Parlez vouz pierre tombale?

The trip to Paris was uneventful. He drank some coffee ate a croissant and looked out the window as the train ripped through the lands. It was a view he had seen before, he had taken the trip before. Yet the trip seemed to relax him. He noticed the people on the train, one woman gave him a nice smile, he smiled back, tourists and elderly as well as some business types. He relaxed and thought of the letter. He had read up on Aion, there was a lot he never knew. His divinity, his mastery of time. The mirror had given him a few more things. The proof that Euripides got some of the settings of Aion from Sappho; these papers showed that Sappho was told about Aion by one of the muses. The writing was highly poetic yet the papers tell of the muse telling her that time is no friend, it does not care and it merely moves by the graces of Aion. The writing was more descriptive, but the information was clear. In this he has absolutely no idea how Jacques III Thuret fitted into all this. His family had become famous for the clocks made, and they were amazing. He found however no information of any watch that was made by Jacques III Thuret. The trip took a little under 2 and a half hours and when he got off at the Gare du Nord station he knew as much as he was going to learn. As he brooded over the watch and over Jacques III Thuret his other sight looked at the streets and at the objects in the city. He stared at the Eiffel tower but he didn’t see anything. And he started to think on the ‘somewhere obvious’ part. Jacques III Thuret died in 1738, long before that doohickey was build. Then he thought of the places that were important in 1738. There was the Place Vendôme, the Place de la Concorde, the Champs-Élysées, the church of Les Invalides, and the Panthéon. All obvious places. There was the consideration of the late baroque church of Saint-Roch at 196 rue Saint-Honoré (1738–1839), but it wasn’t finished until Jacques III Thuret was dead and buried. He suddenly stopped. Buried! If something was that important, he would take it with him to the grave. That was the obvious place! And after a few searches  he found that he was placed in the Saint-Paul-Saint-Louis Church on rue Saint-Antoine in the Marais quarter of Paris. It was a bit of a walk, but he enjoyed walks so he set course due south on the Bd de Magenta, after he got to the plaza he took the Rue de Turenne, when he got to the end he looked to the right and there was the church, but he also felt like having more than a croissant, as such as he observed the Comptoir des Mers he entered, got a table, ordered a Filet de Sole some local grape juice. He considered asking fr a California wine, but the French were not the humorous at times. He took his time to eat, it was getting closer to 7pm and he had a few hours. As he finished the meal and paid he smiled at the waitress who really smiled at him and walked out. He looked around the church and there was nothing really visible. He took his time to walk around taking in all the details, all the options to enter. There was security, but nothing worth considering. It was a church after all. During the second walk around he saw what he needed to see, he carefully looked around and saw nothing. He turned to the church and saw the opening on the second floor. He had become very accustomed with gravity and he climbed up the side with merely his two hands, it was like he was weightless. He entered the church listening for any presence of people, there weren’t any. He looked again and he saw nothing. He floated down and saw steps leading down. He took them and went through the door, it led to a corridor, then another and another and more steps down. There he saw a room with grave stones. It took a minute until he got to the stone of Jacques III Thuret, he stared and focussed. He saw nothing. So he summoned his bident and got the tips on 2 sides of the corner, he slowly pushed, careful not to make too much damage. He lifted the stone, then grabbed the stone and slowly lifted the stone. He had hi hands on the long sides of the stone and slowly lifted it and walked to the wall where he placed the stone. He then walked to the hole and saw the coffin, something shiny was there, he lifted the coffin and saw the dead and mummified remains of Jacques III Thuret, he saw the shine in his vest pocket. He reached out and grabbed the watch. He saw it was different, but he quickly put it in a leather pouch and paced it in his coat. It took a minute to place the stone back and he took special care for it to be in exactly the same place. He saw the two points of his bident, but they were small enough for people not to notice them, he then got some of the dust of the other stones and rubbed it over the stone edges and into the two small points. Under normal conditions no one would know anyone was ever there.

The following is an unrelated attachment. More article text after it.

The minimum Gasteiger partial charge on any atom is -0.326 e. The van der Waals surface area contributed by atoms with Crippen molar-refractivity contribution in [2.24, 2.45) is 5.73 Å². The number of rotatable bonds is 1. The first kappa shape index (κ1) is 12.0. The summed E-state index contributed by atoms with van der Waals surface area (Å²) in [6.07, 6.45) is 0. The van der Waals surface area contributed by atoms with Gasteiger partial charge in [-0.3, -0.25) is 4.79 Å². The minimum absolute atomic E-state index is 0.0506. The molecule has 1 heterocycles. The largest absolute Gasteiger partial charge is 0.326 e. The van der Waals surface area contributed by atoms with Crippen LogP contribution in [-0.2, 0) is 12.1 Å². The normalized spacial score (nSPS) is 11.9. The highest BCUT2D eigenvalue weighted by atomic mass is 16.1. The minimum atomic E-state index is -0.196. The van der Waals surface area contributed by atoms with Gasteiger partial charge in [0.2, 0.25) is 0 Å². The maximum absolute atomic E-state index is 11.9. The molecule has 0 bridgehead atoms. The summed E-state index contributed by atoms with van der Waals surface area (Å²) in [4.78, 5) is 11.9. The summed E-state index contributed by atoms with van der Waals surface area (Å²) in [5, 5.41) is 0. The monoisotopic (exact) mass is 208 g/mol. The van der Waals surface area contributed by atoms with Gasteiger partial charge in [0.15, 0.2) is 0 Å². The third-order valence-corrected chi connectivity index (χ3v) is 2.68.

He walked away and slowly made his way out of the church and out of Paris. He had to think and he decided on a different course. He took the Eurostar to Rotterdam, booked a room in the Hilton and stayed the night. He went to his room, which was a lovely suite, the chair looked comfortable, so he sat down and opened the pouch.

Part 2

To Be Continued.

Yes, I am that mean at times

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One response to “Parlez vouz pierre tombale?

  1. Pingback: When time becomes orchestrated | Lawrence van Rijn - Law Lord to be

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